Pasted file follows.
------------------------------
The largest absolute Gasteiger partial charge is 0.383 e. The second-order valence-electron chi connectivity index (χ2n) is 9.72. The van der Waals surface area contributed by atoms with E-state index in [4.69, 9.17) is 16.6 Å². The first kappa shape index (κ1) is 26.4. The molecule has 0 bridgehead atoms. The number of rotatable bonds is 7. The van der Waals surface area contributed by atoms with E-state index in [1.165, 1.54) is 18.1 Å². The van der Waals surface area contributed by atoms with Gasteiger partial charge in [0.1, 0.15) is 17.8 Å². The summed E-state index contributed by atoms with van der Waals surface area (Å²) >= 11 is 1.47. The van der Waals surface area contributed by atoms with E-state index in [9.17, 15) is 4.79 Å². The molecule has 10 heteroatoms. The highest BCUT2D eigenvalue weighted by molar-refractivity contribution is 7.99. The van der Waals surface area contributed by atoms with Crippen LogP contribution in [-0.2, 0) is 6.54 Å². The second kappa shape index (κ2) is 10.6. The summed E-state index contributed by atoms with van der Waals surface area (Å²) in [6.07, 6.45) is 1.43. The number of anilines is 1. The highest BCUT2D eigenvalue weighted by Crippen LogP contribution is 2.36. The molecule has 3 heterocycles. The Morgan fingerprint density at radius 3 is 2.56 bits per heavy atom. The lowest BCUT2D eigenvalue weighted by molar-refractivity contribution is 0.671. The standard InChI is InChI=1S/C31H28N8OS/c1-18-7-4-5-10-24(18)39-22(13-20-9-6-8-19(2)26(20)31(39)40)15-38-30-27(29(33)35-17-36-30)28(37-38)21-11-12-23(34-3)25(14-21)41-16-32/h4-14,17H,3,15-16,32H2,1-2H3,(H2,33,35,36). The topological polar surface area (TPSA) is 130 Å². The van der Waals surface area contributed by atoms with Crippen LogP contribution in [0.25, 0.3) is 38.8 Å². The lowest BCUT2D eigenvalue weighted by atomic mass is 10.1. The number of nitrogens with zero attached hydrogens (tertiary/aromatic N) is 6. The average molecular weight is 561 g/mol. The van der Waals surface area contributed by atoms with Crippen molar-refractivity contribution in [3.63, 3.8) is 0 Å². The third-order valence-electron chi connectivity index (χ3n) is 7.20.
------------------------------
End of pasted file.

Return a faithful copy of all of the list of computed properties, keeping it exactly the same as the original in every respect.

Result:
The largest absolute Gasteiger partial charge is 0.383 e. The second-order valence-electron chi connectivity index (χ2n) is 9.72. The van der Waals surface area contributed by atoms with E-state index in [4.69, 9.17) is 16.6 Å². The first kappa shape index (κ1) is 26.4. The molecule has 0 bridgehead atoms. The number of rotatable bonds is 7. The van der Waals surface area contributed by atoms with E-state index in [1.165, 1.54) is 18.1 Å². The van der Waals surface area contributed by atoms with Gasteiger partial charge in [0.1, 0.15) is 17.8 Å². The summed E-state index contributed by atoms with van der Waals surface area (Å²) >= 11 is 1.47. The van der Waals surface area contributed by atoms with E-state index in [9.17, 15) is 4.79 Å². The molecule has 10 heteroatoms. The highest BCUT2D eigenvalue weighted by molar-refractivity contribution is 7.99. The van der Waals surface area contributed by atoms with Crippen LogP contribution in [-0.2, 0) is 6.54 Å². The second kappa shape index (κ2) is 10.6. The summed E-state index contributed by atoms with van der Waals surface area (Å²) in [6.07, 6.45) is 1.43. The number of anilines is 1. The highest BCUT2D eigenvalue weighted by Crippen LogP contribution is 2.36. The molecule has 3 heterocycles. The Morgan fingerprint density at radius 3 is 2.56 bits per heavy atom. The lowest BCUT2D eigenvalue weighted by molar-refractivity contribution is 0.671. The standard InChI is InChI=1S/C31H28N8OS/c1-18-7-4-5-10-24(18)39-22(13-20-9-6-8-19(2)26(20)31(39)40)15-38-30-27(29(33)35-17-36-30)28(37-38)21-11-12-23(34-3)25(14-21)41-16-32/h4-14,17H,3,15-16,32H2,1-2H3,(H2,33,35,36). The topological polar surface area (TPSA) is 130 Å². The van der Waals surface area contributed by atoms with Crippen LogP contribution in [0.25, 0.3) is 38.8 Å². The lowest BCUT2D eigenvalue weighted by atomic mass is 10.1. The number of nitrogens with zero attached hydrogens (tertiary/aromatic N) is 6. The average molecular weight is 561 g/mol. The van der Waals surface area contributed by atoms with Crippen molar-refractivity contribution in [3.63, 3.8) is 0 Å². The third-order valence-electron chi connectivity index (χ3n) is 7.20.